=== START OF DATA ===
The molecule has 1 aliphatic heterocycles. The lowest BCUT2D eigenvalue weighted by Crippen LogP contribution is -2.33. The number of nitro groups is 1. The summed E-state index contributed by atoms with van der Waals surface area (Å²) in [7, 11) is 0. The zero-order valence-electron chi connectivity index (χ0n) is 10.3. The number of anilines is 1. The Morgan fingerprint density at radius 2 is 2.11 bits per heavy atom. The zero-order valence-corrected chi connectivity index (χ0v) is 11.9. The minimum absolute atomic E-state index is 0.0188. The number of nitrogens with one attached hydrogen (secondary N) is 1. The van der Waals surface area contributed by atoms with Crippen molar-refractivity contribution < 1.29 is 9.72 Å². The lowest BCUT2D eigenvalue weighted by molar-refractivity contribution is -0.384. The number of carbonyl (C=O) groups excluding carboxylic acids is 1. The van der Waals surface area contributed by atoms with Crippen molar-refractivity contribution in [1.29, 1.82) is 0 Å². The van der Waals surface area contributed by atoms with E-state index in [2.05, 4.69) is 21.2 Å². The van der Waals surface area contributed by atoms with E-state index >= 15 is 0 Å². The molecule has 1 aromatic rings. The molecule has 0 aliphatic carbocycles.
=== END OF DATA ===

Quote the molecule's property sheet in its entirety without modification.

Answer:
The molecule has 1 aliphatic heterocycles. The lowest BCUT2D eigenvalue weighted by Crippen LogP contribution is -2.33. The number of nitro groups is 1. The summed E-state index contributed by atoms with van der Waals surface area (Å²) in [7, 11) is 0. The zero-order valence-electron chi connectivity index (χ0n) is 10.3. The number of anilines is 1. The Morgan fingerprint density at radius 2 is 2.11 bits per heavy atom. The zero-order valence-corrected chi connectivity index (χ0v) is 11.9. The minimum absolute atomic E-state index is 0.0188. The number of nitrogens with one attached hydrogen (secondary N) is 1. The van der Waals surface area contributed by atoms with Crippen molar-refractivity contribution < 1.29 is 9.72 Å². The lowest BCUT2D eigenvalue weighted by molar-refractivity contribution is -0.384. The number of carbonyl (C=O) groups excluding carboxylic acids is 1. The van der Waals surface area contributed by atoms with Crippen molar-refractivity contribution in [1.29, 1.82) is 0 Å². The van der Waals surface area contributed by atoms with E-state index in [2.05, 4.69) is 21.2 Å². The van der Waals surface area contributed by atoms with E-state index >= 15 is 0 Å². The molecule has 1 aromatic rings. The molecule has 0 aliphatic carbocycles.